It took five years for the competition into finally offer a real challenge to Jimmie Johnson’s reign as the Sprint Cup champion. Who knows how much longer it will take for somebody to actually knock him off.
And how many titles might Johnson have by then?
Johnson has won five straight titles after capturing the 2010 championship with a second-place finish behind Carl Edwards, who won Sunday’s Ford 400 at Homestead-Miami Speedway.
Johnson overcame a 15-point deficit to Denny Hamlin in the final race of the season. Hamlin fell to 14th at Homestead and finished second in the standings, 39 points behind., the other contender going in, ended up third in the race, third in the standings and 41 points back.
The finish was yet another sign of the strength of Johnson, the crew chief Chad Knaus and the No. 48 team. They became the third team in the sport’s history — and the first in the Chase for the Sprint Cup — to erase a points deficit to win in the final race of the season. And they captured the title in a year in which they did not dominate week to week.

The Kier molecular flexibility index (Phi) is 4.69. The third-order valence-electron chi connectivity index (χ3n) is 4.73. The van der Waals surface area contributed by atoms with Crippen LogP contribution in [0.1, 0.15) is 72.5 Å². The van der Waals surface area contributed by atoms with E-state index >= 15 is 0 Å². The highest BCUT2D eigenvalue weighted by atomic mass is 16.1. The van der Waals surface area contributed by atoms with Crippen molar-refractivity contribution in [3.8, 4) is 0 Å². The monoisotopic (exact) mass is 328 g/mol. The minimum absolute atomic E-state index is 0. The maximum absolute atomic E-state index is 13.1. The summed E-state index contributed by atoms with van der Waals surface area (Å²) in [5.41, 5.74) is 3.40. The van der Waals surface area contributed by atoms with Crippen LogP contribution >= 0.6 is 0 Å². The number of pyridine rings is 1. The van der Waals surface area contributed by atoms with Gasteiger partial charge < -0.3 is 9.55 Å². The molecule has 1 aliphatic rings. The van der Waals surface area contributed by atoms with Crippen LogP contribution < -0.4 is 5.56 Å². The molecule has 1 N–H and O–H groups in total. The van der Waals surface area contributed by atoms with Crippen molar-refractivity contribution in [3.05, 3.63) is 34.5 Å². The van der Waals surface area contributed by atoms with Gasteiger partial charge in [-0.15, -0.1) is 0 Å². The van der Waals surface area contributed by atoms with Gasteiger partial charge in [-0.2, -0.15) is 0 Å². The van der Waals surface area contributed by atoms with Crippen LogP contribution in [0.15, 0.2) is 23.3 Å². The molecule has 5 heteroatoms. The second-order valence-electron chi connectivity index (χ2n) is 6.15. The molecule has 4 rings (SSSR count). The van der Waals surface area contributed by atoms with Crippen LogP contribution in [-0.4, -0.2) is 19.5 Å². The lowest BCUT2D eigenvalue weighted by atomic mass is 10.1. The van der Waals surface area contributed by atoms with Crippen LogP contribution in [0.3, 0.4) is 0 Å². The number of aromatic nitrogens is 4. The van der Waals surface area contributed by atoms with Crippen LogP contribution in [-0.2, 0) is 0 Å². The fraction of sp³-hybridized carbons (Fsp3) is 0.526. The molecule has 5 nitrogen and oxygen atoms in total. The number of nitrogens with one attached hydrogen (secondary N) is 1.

It was a dogfight to the end, and they still emerged on top.
“I think this year we showed what this team is made of,” Johnson said after climbing out of his car to celebrate the title. “At times we didn’t have the most speed. But we had the most heart.”
Johnson also gave the team owner Rick Hendrick his 10th Cup championship, including four withand one with Terry Labonte. No team has won as many titles.
“I think finally, finally, after being able to pull this off, that he’ll get the rewards and respect that he needs,” Knaus said.
It is hard to argue with the results. Johnson is only the third driver in Nascar history to win as many as five titles in a career. On Sunday, he took one step closer to matching the seven championships captured by Richard Petty and Dale Earnhardt, a total that might have seemed unapproachable before Johnson’s run began in 2006.